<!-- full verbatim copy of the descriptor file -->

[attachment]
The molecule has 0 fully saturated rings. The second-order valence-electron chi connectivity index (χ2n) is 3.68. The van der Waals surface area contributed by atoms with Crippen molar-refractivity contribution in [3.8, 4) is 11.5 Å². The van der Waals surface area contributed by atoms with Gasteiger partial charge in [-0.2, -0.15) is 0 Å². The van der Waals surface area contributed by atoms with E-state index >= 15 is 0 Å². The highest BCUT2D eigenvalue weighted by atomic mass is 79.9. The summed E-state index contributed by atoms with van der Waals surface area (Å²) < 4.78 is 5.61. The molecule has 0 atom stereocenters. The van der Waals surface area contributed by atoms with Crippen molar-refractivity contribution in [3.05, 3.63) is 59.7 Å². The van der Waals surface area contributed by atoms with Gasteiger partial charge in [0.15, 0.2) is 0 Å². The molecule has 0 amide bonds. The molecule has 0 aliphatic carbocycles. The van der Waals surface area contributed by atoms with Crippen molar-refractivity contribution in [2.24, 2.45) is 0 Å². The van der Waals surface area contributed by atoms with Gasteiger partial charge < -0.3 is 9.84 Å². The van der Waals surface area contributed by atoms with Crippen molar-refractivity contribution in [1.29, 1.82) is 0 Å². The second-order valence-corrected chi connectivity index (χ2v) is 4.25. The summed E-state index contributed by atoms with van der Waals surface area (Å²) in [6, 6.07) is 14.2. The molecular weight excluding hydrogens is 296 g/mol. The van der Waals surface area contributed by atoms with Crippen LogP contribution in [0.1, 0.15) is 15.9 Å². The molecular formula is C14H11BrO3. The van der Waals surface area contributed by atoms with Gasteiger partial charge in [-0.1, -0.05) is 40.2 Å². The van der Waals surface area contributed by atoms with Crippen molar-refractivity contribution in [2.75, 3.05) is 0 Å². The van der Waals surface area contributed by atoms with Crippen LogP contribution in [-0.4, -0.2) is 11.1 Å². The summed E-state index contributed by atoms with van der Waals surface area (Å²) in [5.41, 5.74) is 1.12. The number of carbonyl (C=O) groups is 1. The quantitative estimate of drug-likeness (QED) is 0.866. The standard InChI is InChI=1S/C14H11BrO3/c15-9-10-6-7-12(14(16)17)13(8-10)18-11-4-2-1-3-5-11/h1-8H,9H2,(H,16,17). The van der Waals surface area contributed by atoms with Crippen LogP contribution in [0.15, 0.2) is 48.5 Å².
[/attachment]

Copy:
The molecule has 0 fully saturated rings. The second-order valence-electron chi connectivity index (χ2n) is 3.68. The van der Waals surface area contributed by atoms with Crippen molar-refractivity contribution in [3.8, 4) is 11.5 Å². The van der Waals surface area contributed by atoms with Gasteiger partial charge in [-0.2, -0.15) is 0 Å². The van der Waals surface area contributed by atoms with E-state index >= 15 is 0 Å². The highest BCUT2D eigenvalue weighted by atomic mass is 79.9. The summed E-state index contributed by atoms with van der Waals surface area (Å²) < 4.78 is 5.61. The molecule has 0 atom stereocenters. The van der Waals surface area contributed by atoms with Crippen molar-refractivity contribution in [3.05, 3.63) is 59.7 Å². The van der Waals surface area contributed by atoms with Gasteiger partial charge in [0.15, 0.2) is 0 Å². The molecule has 0 amide bonds. The molecule has 0 aliphatic carbocycles. The van der Waals surface area contributed by atoms with Crippen molar-refractivity contribution in [2.24, 2.45) is 0 Å². The van der Waals surface area contributed by atoms with Gasteiger partial charge < -0.3 is 9.84 Å². The van der Waals surface area contributed by atoms with Crippen molar-refractivity contribution in [1.29, 1.82) is 0 Å². The second-order valence-corrected chi connectivity index (χ2v) is 4.25. The summed E-state index contributed by atoms with van der Waals surface area (Å²) in [6, 6.07) is 14.2. The molecular weight excluding hydrogens is 296 g/mol. The van der Waals surface area contributed by atoms with Crippen LogP contribution in [0.1, 0.15) is 15.9 Å². The molecular formula is C14H11BrO3. The van der Waals surface area contributed by atoms with Gasteiger partial charge in [-0.1, -0.05) is 40.2 Å². The van der Waals surface area contributed by atoms with Crippen molar-refractivity contribution in [2.75, 3.05) is 0 Å². The van der Waals surface area contributed by atoms with Crippen LogP contribution in [-0.4, -0.2) is 11.1 Å². The summed E-state index contributed by atoms with van der Waals surface area (Å²) in [5.41, 5.74) is 1.12. The number of carbonyl (C=O) groups is 1. The quantitative estimate of drug-likeness (QED) is 0.866. The standard InChI is InChI=1S/C14H11BrO3/c15-9-10-6-7-12(14(16)17)13(8-10)18-11-4-2-1-3-5-11/h1-8H,9H2,(H,16,17). The van der Waals surface area contributed by atoms with Crippen LogP contribution in [0.15, 0.2) is 48.5 Å².